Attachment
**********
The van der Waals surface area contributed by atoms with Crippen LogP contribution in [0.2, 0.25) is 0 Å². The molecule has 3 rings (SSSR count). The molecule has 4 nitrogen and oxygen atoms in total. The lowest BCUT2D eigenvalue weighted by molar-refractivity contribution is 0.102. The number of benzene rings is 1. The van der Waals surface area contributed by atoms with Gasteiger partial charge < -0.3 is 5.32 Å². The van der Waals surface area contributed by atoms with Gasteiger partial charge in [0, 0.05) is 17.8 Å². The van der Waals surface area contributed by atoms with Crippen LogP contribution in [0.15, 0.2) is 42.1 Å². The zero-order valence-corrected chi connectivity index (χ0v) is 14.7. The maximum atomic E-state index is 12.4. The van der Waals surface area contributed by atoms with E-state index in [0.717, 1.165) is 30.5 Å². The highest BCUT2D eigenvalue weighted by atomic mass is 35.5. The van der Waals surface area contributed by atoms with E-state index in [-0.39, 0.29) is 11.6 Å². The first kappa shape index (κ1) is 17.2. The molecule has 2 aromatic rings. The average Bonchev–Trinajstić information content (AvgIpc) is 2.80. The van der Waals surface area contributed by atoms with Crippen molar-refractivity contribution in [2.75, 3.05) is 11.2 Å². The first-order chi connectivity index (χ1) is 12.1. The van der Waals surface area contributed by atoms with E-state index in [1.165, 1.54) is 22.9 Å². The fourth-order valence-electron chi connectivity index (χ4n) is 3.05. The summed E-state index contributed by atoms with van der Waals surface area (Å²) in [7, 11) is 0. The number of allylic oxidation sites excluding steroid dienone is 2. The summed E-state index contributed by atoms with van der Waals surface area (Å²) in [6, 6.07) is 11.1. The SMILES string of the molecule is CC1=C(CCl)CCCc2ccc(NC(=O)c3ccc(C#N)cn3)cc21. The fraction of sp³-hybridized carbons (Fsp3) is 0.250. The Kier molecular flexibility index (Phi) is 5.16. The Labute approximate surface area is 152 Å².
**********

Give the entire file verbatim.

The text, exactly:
The van der Waals surface area contributed by atoms with Crippen LogP contribution in [0.2, 0.25) is 0 Å². The molecule has 3 rings (SSSR count). The molecule has 4 nitrogen and oxygen atoms in total. The lowest BCUT2D eigenvalue weighted by molar-refractivity contribution is 0.102. The number of benzene rings is 1. The van der Waals surface area contributed by atoms with Gasteiger partial charge < -0.3 is 5.32 Å². The van der Waals surface area contributed by atoms with Gasteiger partial charge in [0, 0.05) is 17.8 Å². The van der Waals surface area contributed by atoms with Crippen LogP contribution in [0.15, 0.2) is 42.1 Å². The zero-order valence-corrected chi connectivity index (χ0v) is 14.7. The maximum atomic E-state index is 12.4. The van der Waals surface area contributed by atoms with E-state index in [0.717, 1.165) is 30.5 Å². The highest BCUT2D eigenvalue weighted by atomic mass is 35.5. The van der Waals surface area contributed by atoms with E-state index in [-0.39, 0.29) is 11.6 Å². The first kappa shape index (κ1) is 17.2. The molecule has 2 aromatic rings. The average Bonchev–Trinajstić information content (AvgIpc) is 2.80. The van der Waals surface area contributed by atoms with Crippen molar-refractivity contribution in [2.75, 3.05) is 11.2 Å². The first-order chi connectivity index (χ1) is 12.1. The van der Waals surface area contributed by atoms with E-state index in [1.165, 1.54) is 22.9 Å². The fourth-order valence-electron chi connectivity index (χ4n) is 3.05. The summed E-state index contributed by atoms with van der Waals surface area (Å²) in [7, 11) is 0. The number of allylic oxidation sites excluding steroid dienone is 2. The summed E-state index contributed by atoms with van der Waals surface area (Å²) in [6, 6.07) is 11.1. The SMILES string of the molecule is CC1=C(CCl)CCCc2ccc(NC(=O)c3ccc(C#N)cn3)cc21. The fraction of sp³-hybridized carbons (Fsp3) is 0.250. The Kier molecular flexibility index (Phi) is 5.16. The Labute approximate surface area is 152 Å².